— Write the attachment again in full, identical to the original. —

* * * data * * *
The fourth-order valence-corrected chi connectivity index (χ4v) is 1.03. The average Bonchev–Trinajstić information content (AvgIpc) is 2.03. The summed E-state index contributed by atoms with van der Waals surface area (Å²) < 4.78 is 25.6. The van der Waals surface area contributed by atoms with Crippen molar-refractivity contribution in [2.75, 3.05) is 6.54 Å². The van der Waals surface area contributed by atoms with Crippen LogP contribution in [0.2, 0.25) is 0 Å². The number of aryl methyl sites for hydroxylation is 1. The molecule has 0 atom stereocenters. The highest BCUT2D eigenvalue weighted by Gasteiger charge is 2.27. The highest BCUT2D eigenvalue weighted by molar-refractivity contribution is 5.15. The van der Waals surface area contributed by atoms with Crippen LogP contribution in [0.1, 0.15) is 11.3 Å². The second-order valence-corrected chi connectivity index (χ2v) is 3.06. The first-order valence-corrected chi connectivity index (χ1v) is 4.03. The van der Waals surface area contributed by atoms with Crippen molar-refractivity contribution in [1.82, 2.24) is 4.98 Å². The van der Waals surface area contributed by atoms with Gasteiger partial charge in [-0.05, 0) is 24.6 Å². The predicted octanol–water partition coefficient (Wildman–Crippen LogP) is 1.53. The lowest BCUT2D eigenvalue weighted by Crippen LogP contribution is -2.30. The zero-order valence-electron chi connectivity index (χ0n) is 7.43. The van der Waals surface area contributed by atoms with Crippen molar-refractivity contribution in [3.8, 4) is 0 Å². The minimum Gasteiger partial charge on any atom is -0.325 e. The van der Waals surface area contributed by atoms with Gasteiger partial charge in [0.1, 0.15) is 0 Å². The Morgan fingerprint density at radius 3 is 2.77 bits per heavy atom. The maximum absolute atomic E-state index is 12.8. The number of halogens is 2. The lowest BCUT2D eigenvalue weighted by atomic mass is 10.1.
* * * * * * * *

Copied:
The fourth-order valence-corrected chi connectivity index (χ4v) is 1.03. The average Bonchev–Trinajstić information content (AvgIpc) is 2.03. The summed E-state index contributed by atoms with van der Waals surface area (Å²) < 4.78 is 25.6. The van der Waals surface area contributed by atoms with Crippen molar-refractivity contribution in [2.75, 3.05) is 6.54 Å². The van der Waals surface area contributed by atoms with Crippen LogP contribution in [0.2, 0.25) is 0 Å². The number of aryl methyl sites for hydroxylation is 1. The molecule has 0 atom stereocenters. The highest BCUT2D eigenvalue weighted by Gasteiger charge is 2.27. The highest BCUT2D eigenvalue weighted by molar-refractivity contribution is 5.15. The van der Waals surface area contributed by atoms with Crippen LogP contribution in [0.1, 0.15) is 11.3 Å². The second-order valence-corrected chi connectivity index (χ2v) is 3.06. The first-order valence-corrected chi connectivity index (χ1v) is 4.03. The van der Waals surface area contributed by atoms with Crippen molar-refractivity contribution in [1.82, 2.24) is 4.98 Å². The van der Waals surface area contributed by atoms with Gasteiger partial charge in [-0.05, 0) is 24.6 Å². The predicted octanol–water partition coefficient (Wildman–Crippen LogP) is 1.53. The lowest BCUT2D eigenvalue weighted by Crippen LogP contribution is -2.30. The zero-order valence-electron chi connectivity index (χ0n) is 7.43. The van der Waals surface area contributed by atoms with Crippen molar-refractivity contribution in [3.8, 4) is 0 Å². The minimum Gasteiger partial charge on any atom is -0.325 e. The van der Waals surface area contributed by atoms with Gasteiger partial charge in [0.1, 0.15) is 0 Å². The Morgan fingerprint density at radius 3 is 2.77 bits per heavy atom. The maximum absolute atomic E-state index is 12.8. The number of halogens is 2. The lowest BCUT2D eigenvalue weighted by atomic mass is 10.1.